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About Alleghany County

Tucked away in the Blue Ridge Mountains of Northwestern North Carolina, Alleghany County is the state's fifth smallest county in land area encompassing 233 square miles and sixth smallest in population with around 10,000 residents. It is bordered by Grayson County, Va., on the north, and by North Carolina counties: Ashe on the west, Wilkes to the south and Surry to the east. Sparta, its county seat and only municipality, sits at the crossroads of US 21 and NC 18 at the county's center. 

The Crest of the Blue Ridge -- the Eastern Continental Divide -- forms the eastern and southern border and is home to the Blue Ridge Parkway. Average elevation is from 2,500 to 3,000 feet with the highest peaks of 4,000 feet or more in the Peach Bottom Mountains in the mid-section of the county. 

The word "Alleghany" is said to be derived from the Indian name meaning "fine stream," a suitable name for these scenic hills drained by the New River, the second oldest river in the world. Legend has it that the New River was discovered by Peter Jefferson, relative of Thomas Jefferson. Leading a party of surveyors, he was surprised to come upon a "new" river behind the mountains. Tools and artifacts have been found in the New River Valley dating back to the Paleo-Indian culture. Native American tribes that have occupied the area include the Cherokee and Shawnee. 

The county was settled in the late 1700's by hardworking pioneers mostly of English, German, Scottish, and Irish descent, some having migrated down the "Wagon Road" from Pennsylvania. Many of their descendants still live on land that was granted to their families nearly 200 years ago. 

The earliest arrivals were fiddle-footed hunters, but the farmers soon followed with names like Osborne, Gambill, Cox, Bryant, McMillan, Tolliver, Woodruff, Simmons, Crouse, Edwards, Pennington, Jones and Choate. Many of these family names are rare to other areas, but still common in the county today. 

Alleghany County was formed by an act of the 1858-59 session of the North Carolina legislature out of the northeastern portion of Ashe County. A surveyor was hired to locate the most central location for the county seat, but squabbling over the location and the Civil War delayed the establishment of a permanent home for county government until 1868. 

In 1870 James H. Parks, David Landreth and David Evans donated 50 acres of land for the county seat where Sparta is now located. Tradition has it that it was proposed the county seat be named after Parks, but he declined and suggested it be named after the Greek city-state. 

Source: Alleghany Chamber of Commerce


North Carolina Yearbook Index
for Alleghany County

North Carolina Vital Records

Alleghany County Rootsweb Resource Page

NCGenWeb Project
NCGenWeb County Pages
NCGenWeb Clickable County Map

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To post your Queries, Biographies, Bible Records, Deeds, Obituaries, Pensions, and Wills, please visit the Rootsweb Message Board for Alleghany County, North Carolina.

Alleghany County Message Board

Alleghany County Mailing List

Topics of genealogical and historical
significance to Alleghany County are discussed,
as well as queries of local interest.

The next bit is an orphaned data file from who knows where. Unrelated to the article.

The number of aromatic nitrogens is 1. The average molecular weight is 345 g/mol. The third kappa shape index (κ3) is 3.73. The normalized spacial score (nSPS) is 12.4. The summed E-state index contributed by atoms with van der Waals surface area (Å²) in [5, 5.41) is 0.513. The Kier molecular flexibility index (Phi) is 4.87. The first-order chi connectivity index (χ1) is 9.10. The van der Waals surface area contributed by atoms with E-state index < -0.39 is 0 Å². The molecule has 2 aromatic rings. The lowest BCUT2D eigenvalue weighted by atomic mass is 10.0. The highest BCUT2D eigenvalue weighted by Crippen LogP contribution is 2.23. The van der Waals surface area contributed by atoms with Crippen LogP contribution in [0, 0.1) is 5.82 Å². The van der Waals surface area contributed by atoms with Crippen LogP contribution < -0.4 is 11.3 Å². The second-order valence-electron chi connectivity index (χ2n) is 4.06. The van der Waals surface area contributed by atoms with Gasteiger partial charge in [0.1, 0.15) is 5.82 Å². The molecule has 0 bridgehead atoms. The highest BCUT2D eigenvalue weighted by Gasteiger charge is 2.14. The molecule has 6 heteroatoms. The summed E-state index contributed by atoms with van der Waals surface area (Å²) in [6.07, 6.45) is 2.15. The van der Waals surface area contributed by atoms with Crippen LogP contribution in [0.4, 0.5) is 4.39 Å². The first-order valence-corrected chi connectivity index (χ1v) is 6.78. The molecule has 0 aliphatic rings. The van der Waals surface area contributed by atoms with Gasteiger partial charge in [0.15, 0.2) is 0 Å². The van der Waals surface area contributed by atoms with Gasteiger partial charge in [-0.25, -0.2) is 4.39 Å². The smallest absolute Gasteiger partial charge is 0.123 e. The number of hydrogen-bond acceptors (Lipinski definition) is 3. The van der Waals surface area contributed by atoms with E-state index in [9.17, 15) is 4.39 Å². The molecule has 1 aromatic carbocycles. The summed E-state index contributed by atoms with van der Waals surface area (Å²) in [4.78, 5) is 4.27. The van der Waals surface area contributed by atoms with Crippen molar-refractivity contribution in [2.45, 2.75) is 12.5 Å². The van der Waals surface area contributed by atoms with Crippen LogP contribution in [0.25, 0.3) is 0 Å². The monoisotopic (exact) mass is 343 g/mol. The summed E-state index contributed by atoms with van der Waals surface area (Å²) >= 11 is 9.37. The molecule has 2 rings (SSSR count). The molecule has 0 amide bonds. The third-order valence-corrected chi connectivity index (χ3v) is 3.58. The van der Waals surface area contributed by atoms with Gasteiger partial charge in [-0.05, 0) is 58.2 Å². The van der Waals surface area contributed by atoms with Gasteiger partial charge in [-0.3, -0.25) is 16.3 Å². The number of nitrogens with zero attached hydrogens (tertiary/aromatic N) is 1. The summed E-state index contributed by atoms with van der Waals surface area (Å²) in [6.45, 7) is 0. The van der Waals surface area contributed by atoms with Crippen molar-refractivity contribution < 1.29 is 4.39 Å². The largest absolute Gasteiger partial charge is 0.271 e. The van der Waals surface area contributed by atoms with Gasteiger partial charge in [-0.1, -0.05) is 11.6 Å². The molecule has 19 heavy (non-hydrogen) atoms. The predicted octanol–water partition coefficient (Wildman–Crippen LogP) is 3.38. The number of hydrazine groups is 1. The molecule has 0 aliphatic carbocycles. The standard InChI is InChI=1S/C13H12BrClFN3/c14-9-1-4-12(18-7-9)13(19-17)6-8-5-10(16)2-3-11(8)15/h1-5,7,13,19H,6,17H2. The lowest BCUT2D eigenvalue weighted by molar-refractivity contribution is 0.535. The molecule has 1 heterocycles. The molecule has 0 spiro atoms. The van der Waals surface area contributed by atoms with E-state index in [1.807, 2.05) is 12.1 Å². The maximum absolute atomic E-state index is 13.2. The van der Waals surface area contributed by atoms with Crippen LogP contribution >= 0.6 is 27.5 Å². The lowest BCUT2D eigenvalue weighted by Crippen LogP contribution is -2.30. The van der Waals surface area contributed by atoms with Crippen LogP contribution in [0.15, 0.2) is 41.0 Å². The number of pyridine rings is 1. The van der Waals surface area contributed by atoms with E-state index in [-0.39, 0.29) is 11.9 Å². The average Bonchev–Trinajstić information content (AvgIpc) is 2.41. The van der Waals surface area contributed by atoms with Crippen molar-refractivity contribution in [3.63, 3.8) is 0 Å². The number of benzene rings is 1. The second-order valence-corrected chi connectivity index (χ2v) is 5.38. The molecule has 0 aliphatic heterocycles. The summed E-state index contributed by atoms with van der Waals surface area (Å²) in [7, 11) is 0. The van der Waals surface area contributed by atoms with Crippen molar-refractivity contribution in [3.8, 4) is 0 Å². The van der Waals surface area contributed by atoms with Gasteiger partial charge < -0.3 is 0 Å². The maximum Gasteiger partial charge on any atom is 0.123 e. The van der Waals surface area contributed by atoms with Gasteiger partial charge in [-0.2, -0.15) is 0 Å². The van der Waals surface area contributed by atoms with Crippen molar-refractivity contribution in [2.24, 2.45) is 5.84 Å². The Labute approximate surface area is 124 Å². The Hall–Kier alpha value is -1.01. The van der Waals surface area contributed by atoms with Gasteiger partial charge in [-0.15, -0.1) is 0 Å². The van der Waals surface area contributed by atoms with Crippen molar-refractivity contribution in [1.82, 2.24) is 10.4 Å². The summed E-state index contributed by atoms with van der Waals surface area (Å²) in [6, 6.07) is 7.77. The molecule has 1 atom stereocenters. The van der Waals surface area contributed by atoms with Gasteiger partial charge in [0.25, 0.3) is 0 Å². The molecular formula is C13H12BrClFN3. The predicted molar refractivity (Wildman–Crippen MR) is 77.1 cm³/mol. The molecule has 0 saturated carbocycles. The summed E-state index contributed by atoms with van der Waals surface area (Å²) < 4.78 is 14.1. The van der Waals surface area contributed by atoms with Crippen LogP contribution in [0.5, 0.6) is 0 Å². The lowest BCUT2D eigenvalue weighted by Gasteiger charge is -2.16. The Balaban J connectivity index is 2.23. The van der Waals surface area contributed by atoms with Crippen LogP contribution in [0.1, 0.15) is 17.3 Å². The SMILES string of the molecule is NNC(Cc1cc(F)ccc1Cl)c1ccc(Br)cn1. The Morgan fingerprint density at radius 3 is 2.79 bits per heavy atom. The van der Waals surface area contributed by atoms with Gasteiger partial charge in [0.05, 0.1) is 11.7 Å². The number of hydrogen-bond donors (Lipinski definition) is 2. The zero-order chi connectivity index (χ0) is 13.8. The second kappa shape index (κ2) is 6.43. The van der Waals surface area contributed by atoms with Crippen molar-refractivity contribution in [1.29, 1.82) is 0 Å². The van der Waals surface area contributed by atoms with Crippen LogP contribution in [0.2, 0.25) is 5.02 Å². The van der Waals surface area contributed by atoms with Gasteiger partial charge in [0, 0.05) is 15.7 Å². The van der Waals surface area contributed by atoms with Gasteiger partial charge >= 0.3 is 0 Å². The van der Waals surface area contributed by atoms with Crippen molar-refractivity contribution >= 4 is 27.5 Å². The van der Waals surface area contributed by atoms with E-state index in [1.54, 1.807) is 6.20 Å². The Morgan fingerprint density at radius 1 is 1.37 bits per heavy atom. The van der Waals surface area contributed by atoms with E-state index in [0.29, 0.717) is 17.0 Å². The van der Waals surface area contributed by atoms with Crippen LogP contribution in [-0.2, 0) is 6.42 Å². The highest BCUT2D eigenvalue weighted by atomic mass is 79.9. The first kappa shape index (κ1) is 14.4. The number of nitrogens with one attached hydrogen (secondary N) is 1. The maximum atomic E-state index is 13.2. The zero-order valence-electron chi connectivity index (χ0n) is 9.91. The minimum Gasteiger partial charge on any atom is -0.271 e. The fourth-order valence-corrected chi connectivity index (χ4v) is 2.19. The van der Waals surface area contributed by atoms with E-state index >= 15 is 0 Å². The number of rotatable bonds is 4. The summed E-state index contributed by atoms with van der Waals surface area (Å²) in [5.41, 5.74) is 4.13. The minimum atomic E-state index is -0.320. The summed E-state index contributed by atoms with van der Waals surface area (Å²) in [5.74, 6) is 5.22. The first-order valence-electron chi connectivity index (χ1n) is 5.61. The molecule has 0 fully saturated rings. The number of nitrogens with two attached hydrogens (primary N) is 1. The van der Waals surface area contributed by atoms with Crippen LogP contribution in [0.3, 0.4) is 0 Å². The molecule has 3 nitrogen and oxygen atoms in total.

To subscribe, send the command subscribe
(and nothing else) to
NCALLEGH-L-REQUEST@rootsweb.com.

HELLO - WELCOME!

My name is LaRae Halsey-Brooks, and my daughter,
Eireann Brooks, and I are the County Co-Coordinators
for the Alleghany County NCGenWeb Project.

I've been researching our Ashe, Alleghany and Grayson County families --
Halsey, McMillan/McLamont, Gambill, Landreth, Wyatt,
Hackler/Hechler, Grayson, Nall, Davenport, Peak, Young, Weaver --
for 30+ years, and now I take great pleasure
in transcribing and posting records for all of Alleghany County

My daughter, Eireann, is an attorney in Santa Barbara, CA.
She has been creating and maintaining USGenWeb Project pages
since she was 16, and will be doing
all web work for the Alleghany County page.

If you would like to contribute Biographical Sketches of your 
Alleghany County families to this website, please let us know. 
We will be happy to create a special page for your material 
and include any photographs, scanned documents, 
or other items you'd like to add to the page.

We also would like a list of your Alleghany County Surnames
with dates and townships. We'll include a link back 
so others researching your families can contact you. 
I'll start the page with my own families, but hope you will
each add your own surnames to the new page.

If you live in or near Alleghany County and would like to 
take digital photographs of cemeteries and tombstones, 
please let us know. 

If you have access to existing cemetery transcriptions, 
land records, tax rolls, school class rosters/photos, etc., 
we would be most grateful for any and all submissions.

If you are interested in hosting another county
in North Carolina for the NCGenWeb Project,
please visit the Adoptable Counties page.

The transcription of the U.S. Federal Census for Alleghany County
is now complete, and we recently added the records to the website.

Please check back from time to time
as we add more information to the page!

Thank you!
LaRae & Eireann

Alleghany County Co-Coordinators:
LaRae Halsey-Brooks & Eireann Brooks

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This page was last updated July 4, 2014.

1997-2014 by the Alleghany County Coordinator
for the NCGenWeb Project